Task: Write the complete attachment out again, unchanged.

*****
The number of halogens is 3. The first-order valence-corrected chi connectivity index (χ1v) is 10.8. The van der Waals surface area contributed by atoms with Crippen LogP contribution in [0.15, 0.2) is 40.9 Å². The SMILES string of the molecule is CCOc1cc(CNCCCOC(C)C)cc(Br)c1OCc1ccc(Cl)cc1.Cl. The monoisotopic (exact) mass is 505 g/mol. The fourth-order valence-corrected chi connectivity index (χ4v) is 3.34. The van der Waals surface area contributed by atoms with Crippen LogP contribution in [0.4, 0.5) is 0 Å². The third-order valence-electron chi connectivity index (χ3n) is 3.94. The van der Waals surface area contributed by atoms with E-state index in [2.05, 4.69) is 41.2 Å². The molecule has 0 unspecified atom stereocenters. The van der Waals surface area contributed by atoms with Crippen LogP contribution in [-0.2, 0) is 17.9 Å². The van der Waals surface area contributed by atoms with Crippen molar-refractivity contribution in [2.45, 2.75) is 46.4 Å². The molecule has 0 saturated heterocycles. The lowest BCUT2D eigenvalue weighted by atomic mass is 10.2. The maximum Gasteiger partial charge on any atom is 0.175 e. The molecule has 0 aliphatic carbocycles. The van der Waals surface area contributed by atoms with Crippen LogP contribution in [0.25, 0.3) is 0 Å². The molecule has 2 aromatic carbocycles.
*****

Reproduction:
The number of halogens is 3. The first-order valence-corrected chi connectivity index (χ1v) is 10.8. The van der Waals surface area contributed by atoms with Crippen LogP contribution in [0.15, 0.2) is 40.9 Å². The SMILES string of the molecule is CCOc1cc(CNCCCOC(C)C)cc(Br)c1OCc1ccc(Cl)cc1.Cl. The monoisotopic (exact) mass is 505 g/mol. The fourth-order valence-corrected chi connectivity index (χ4v) is 3.34. The van der Waals surface area contributed by atoms with Crippen LogP contribution in [0.4, 0.5) is 0 Å². The third-order valence-electron chi connectivity index (χ3n) is 3.94. The van der Waals surface area contributed by atoms with E-state index in [2.05, 4.69) is 41.2 Å². The molecule has 0 unspecified atom stereocenters. The van der Waals surface area contributed by atoms with Crippen LogP contribution in [-0.2, 0) is 17.9 Å². The van der Waals surface area contributed by atoms with Crippen molar-refractivity contribution in [2.45, 2.75) is 46.4 Å². The molecule has 0 saturated heterocycles. The lowest BCUT2D eigenvalue weighted by atomic mass is 10.2. The maximum Gasteiger partial charge on any atom is 0.175 e. The molecule has 0 aliphatic carbocycles. The van der Waals surface area contributed by atoms with Crippen LogP contribution in [0.25, 0.3) is 0 Å². The molecule has 2 aromatic carbocycles.